This is a souped up, expanded version of some of the insights I shared at Social Media Club Phoenix last month, when I presented on a panel moderated by @jaybaer and alongside @scottmcandrew, @ktvan, and @jeffwidman, all of whom are extremely talented and knowledgeable social media marketers.
The Basics of Facebook Advertising
Targeted Ads in the Right Rail – Facebook allows businesses to promote themselves to a specific set of Facebook users. You can choose to show your ad to specific people based on their location, age, gender, education level, relationship status, specific interests, etc. etc. You can easily create an ad by scrolling to the bottom of any page on Facebook and clicking on “Advertising“.
Ad Components – Each ad has four elements:
- Headline (25 characters)
- Description (135 characters)
- Image (thumbnail size)
- A Link – You can send traffic to a specific Facebook page for which you are an administrator or your own website/landing page.
So How Much? – Ads can be run on a cost per click (CPC) or cost per impression basis (CPM). Typical cost per click rates vary from about 35¢ to $1.65 depending on the level of competition. You can choose to limit your budget on a daily basis (e.g. $50 per day) to control spending.
Think Banners, Not AdWords – No one is actually searching for the information these advertisements provide like they would in Google, Bing or other popular search engines. Seth Godin calls this, “interruption marketing.” A click through rate (CTR) of 0.05% is actually pretty standard for Facebook Ads. Please note, that is not 1 click in 200 ad impressions. It’s 1 click in 2,000 impressions.
And Why Should I Use Them? – If your goal is to create awareness, bring in more Fans or to promote a specific event or deal, Facebook advertising should be considered as a component of your plan. You may also consider focusing on providing amazing content on your Facebook page, enlisting current customer contacts from an email database or those who frequent your site, or even promoting your Facebook presence with other mediums.
Now that you’ve got the basics, here are some tips to help you best utilize Facebook advertising.
1. Choose Selects Carefully – Despite the fact that typical click through rates are so low, people will click. It’s important to make your campaign as narrow-focused as possible to get a good result. Do you have two or more primary audiences you are looking to target? OK. Create two or more ads.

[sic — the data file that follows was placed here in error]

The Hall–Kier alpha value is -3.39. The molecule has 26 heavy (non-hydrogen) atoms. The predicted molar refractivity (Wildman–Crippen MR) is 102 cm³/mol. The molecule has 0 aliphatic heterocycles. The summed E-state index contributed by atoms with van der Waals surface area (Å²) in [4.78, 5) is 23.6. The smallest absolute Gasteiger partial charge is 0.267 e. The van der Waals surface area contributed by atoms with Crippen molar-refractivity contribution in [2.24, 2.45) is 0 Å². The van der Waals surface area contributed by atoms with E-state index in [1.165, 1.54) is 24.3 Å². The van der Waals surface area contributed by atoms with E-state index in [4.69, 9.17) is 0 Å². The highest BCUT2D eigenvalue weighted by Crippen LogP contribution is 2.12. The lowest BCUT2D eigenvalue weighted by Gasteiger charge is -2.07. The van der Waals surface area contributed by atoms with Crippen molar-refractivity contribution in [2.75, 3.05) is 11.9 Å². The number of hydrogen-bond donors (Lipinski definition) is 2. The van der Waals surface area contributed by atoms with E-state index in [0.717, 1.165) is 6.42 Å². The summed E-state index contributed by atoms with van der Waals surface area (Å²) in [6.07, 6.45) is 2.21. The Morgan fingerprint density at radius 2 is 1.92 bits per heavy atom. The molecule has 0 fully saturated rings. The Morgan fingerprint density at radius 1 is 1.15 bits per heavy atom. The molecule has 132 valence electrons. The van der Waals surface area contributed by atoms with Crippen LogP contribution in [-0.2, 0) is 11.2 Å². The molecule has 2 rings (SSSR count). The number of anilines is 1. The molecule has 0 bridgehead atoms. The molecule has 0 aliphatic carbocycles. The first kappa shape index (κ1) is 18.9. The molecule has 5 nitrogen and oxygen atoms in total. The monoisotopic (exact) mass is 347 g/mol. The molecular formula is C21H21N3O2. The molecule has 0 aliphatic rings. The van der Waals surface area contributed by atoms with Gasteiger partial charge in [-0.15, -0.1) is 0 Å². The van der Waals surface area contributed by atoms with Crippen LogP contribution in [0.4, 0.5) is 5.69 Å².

2. Adhere to the Guidelines – This tip really goes without saying, but here’s a quick primer on some of the guidelines that truly matter. You cannot offer incentives in exchange for providing customer contact information or clicking on the ad. No ads for tobacco, guns, gambling, drugs, adult toys/videos, hate speech and ring tones. Ring tones have to be the most incorrigible from that list. Ads for dating services or sites must be targeted at Single people. Sorry, Ashley Madison. Anything related to alcohol must be targeted to people over the age of 21.
3. Run Multiple Ads in One Campaign – This is important not only for targeting purposes but also for testing. You have the ability to run multiple ads in single campaign all pulling from the same daily spend. Test different audiences, different messages, different graphics, different offers, different pricing models (CPC vs. CPM) and bids, etc. Find out what works and then test again.
4. Refresh Ads Often – Unlike dealing with Google Adwords’ quality score in which campaigns must gaini a certain level of impressions, clicks and “trust” before they rise in paid search rankings no matter the bid, Facebook ads spark and fizzle quickly. Ads are given great momentum to start and then the level of impressions an ad is given slowly falls off. Modify your ads at least once per week to get the best results. Big companies running campaigns with huge budgets (upwards of $1,000 per week) should alter their ads every day.
5. Check Out Connections Targeting – Recently released by Facebook in November ’09, Connections targeting allows advertisers to target people who are connected to a page, event, group or application. One caveat is that you must be the administrator/owner of the page, group, app, etc. Connections helps save from wasted clicks if you are trying to target people who are not already Fans of your page. You can also target friends of your Fans, which may be beneficial considering friends likely share similar interests.
6. When Testing Focus on the Image – Based on my own personal testing and what the good people at Facebook have told me to back up this claim, the image rules testing results. You can and should test the various elements of an ad, but chances are the image will have the most influence on results. I’ve spoken to a Facebook rep who has also told me logos do not work as well as images of people and/or products.
7 .Spend It Quickly – If you have allocated budget for Facebook advertising, try not to draw it out. Actually spending the budget quickly or in short bursts is more effective as this method has a likelihood of creating a viral effect. “Fanbership” is noted on a person’s profile page. The more Fans you can convert with advertising, the more Fans you may convert as a result of people wanting to jump on the bandwagon.
8. Go with the CPC Option – I’ve noted how important it is to test each element of an ad or campaign. However, I’ve never seen the cost per impression option beat out the cost per click alternative. Every campaign I’ve tested on my own or as part of a team always yields more clicks and engagement by choosing the CPC pricing model. Just a heads up.
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